How reliable is this volunteer-collected information? Ecological surveys are important. When done in a rigorous and systematic manner they can inform us about a species’ population size and trends, habitat preferences and changes in distribution. They can tell us what to manage when, if our management is working and alert us to the need for […]
Citizen scientist vs ‘professional’ scientist
Citizen-science projects are blossoming all around the world. And, with their rise, networks have been forming to help them in their work. These networks aim to promote citizen science, facilitate idea sharing, and better connect researchers with citizens wanting to contribute to science. For example, in the northern hemisphere the European Citizen Science Association (ECSA) […]
Saturday, 9 May 2015 was the date of eBird’s inaugural Global Big Day, where citizen-science birders working with eBird (and the Cornell Lab of Ornithology which founded eBird) attempted to observe and record as many bird species as possible in a single day, while raising $500,000 for global bird conservation. And, guess what, over 4,000 […]
As electronic devices have become more advanced, mobile and readily available, citizen-science projects that utilize smartphones, tablets, and laptops have been popping up like corn in a hot saucepan (consider the Global Big Day). It’s tempting to think that citizen science is a child of the digital age however public input into scientific research has […]
Are volunteers the way of the future for effective decision-making? Citizen science, the involvement of volunteers from the general community in academic research, has become increasingly important in conservation science. Aided by the internet, the popularity and scope of citizen science appears almost limitless. For citizens, the motivation is to contribute to science and better […]
A bird on the list is worth how many in the bush? Protected areas underpin many global conservation efforts, but do they work? Despite significant investment in protected area networks, it is often unclear whether national parks and other protected areas are effective in maintaining their biodiversity values. Long-term monitoring data are critical for determining […]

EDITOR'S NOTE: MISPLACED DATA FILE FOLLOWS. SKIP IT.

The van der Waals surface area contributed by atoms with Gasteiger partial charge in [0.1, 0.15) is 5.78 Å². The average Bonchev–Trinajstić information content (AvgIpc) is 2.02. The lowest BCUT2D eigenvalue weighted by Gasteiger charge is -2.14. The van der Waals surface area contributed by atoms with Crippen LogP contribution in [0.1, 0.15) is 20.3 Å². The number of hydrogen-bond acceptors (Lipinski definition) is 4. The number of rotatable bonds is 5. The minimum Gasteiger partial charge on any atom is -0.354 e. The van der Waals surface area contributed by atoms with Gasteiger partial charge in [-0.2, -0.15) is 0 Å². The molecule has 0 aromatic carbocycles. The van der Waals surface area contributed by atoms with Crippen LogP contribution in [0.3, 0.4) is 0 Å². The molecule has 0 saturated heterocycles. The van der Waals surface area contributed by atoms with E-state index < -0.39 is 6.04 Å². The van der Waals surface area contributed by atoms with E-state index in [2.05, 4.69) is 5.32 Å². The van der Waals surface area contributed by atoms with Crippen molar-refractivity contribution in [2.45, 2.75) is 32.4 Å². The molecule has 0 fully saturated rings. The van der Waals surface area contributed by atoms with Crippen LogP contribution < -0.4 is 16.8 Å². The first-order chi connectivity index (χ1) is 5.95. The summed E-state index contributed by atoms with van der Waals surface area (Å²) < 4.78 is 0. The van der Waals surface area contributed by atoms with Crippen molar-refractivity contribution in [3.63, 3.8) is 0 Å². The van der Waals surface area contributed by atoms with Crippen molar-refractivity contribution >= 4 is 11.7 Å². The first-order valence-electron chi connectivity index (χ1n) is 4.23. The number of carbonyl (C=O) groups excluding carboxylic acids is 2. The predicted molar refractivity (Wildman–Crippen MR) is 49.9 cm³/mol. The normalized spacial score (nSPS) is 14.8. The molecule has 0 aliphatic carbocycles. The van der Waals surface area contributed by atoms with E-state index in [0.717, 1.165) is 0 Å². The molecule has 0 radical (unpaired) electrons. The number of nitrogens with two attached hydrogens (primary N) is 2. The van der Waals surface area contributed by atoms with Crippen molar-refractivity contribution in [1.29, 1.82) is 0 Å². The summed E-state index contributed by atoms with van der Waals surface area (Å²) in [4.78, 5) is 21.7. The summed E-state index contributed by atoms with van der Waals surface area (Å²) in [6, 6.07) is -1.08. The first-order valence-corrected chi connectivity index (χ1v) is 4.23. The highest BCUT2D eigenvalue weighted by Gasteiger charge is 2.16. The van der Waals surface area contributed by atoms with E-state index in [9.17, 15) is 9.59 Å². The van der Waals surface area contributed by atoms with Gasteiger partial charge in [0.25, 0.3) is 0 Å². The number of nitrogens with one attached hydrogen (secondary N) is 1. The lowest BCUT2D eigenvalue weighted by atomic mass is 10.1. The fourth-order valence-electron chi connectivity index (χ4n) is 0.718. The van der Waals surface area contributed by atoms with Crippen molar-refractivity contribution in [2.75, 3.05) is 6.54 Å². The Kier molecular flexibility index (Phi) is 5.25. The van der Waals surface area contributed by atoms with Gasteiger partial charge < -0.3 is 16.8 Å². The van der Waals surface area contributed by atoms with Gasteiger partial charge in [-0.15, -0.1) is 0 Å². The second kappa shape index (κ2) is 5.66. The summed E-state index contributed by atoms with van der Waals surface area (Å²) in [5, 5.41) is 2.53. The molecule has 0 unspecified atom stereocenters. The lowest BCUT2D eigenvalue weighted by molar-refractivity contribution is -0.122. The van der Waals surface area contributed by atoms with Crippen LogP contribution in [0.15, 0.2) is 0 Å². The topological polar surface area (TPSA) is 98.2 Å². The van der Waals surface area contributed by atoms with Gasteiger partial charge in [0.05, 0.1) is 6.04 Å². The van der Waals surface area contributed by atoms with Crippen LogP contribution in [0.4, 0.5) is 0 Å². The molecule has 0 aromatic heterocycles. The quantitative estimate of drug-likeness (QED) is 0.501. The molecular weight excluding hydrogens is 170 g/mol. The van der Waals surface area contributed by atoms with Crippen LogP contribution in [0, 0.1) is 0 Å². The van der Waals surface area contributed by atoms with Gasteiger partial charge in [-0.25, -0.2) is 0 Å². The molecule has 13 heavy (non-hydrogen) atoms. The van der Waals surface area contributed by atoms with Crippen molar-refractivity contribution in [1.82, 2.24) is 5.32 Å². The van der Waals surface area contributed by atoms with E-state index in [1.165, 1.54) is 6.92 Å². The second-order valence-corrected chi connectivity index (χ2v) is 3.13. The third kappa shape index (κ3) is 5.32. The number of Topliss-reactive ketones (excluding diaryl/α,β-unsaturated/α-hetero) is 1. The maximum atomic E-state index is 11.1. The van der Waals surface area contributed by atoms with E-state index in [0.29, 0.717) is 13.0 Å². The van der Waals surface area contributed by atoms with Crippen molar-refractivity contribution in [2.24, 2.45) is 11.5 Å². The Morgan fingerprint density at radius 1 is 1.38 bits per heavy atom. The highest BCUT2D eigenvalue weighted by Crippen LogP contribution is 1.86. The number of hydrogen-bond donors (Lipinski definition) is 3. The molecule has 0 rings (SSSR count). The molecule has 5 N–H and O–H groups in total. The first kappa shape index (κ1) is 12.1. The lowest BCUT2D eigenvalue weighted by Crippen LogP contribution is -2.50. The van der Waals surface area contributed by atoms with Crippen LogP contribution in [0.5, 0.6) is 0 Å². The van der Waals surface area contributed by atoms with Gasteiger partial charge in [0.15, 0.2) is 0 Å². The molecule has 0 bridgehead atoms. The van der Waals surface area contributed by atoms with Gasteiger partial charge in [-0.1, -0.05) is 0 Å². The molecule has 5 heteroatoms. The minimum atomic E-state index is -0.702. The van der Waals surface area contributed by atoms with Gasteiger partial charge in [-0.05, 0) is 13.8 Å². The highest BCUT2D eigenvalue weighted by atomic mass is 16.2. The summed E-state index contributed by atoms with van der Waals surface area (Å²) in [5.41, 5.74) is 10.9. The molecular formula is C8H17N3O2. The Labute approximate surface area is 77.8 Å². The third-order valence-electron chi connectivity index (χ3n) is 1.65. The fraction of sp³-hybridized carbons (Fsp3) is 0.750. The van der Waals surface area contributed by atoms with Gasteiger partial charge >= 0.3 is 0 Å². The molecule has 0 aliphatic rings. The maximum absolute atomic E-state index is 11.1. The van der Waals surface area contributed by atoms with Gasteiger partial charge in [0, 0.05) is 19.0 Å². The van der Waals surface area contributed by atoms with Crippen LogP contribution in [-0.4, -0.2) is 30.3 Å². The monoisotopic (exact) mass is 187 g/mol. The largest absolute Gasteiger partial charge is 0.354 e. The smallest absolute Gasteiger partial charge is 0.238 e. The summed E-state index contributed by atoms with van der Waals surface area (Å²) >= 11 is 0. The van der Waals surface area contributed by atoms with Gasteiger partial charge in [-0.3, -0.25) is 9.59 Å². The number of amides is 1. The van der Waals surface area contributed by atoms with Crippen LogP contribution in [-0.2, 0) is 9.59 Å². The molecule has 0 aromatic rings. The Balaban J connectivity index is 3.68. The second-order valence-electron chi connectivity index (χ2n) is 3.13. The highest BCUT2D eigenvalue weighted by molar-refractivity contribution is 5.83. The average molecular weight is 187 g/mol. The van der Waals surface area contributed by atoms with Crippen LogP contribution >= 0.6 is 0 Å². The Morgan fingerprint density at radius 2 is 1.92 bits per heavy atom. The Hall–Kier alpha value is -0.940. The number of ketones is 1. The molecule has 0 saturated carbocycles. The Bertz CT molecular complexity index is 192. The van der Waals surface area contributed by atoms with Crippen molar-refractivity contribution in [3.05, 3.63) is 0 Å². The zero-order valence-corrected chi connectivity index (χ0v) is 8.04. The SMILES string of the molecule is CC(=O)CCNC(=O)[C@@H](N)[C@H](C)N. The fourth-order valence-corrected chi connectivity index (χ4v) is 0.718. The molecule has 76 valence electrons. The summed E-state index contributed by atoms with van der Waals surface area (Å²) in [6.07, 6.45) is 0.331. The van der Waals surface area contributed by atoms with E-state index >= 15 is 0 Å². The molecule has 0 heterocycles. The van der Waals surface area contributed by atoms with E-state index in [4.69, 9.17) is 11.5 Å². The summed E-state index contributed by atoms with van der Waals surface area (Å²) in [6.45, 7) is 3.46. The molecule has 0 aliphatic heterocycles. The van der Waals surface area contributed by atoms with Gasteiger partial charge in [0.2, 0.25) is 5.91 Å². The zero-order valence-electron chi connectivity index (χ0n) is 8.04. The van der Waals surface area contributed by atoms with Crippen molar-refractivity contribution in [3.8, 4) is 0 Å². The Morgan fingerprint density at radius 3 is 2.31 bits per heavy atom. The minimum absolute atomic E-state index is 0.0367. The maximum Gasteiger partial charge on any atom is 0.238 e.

In April 2012 the koala was listed as vulnerable in Queensland, New South Wales and the Australian Capital Territory under national environmental law (the EPBC Act). The koala is currently widely distributed across eastern Australia, but the listing acknowledges that the species is declining rapidly across much of its range and protection is critical.
One of the most ground-breaking aspect of these studies are that they used data collected through citizen science projects. This enabled us to build predictive models across an area as large as the whole state of New South Wales that would not otherwise have been possible with the limited data typically collected using field-based data collection.
If you go down to the woods today, will the data collected give you a big surprise? The ultimate act of environmental collaboration might involve getting the general public to go out and collect environmental data that feeds into our efforts at sustainable environmental management. Actually, there’s a name for this type of activity – […]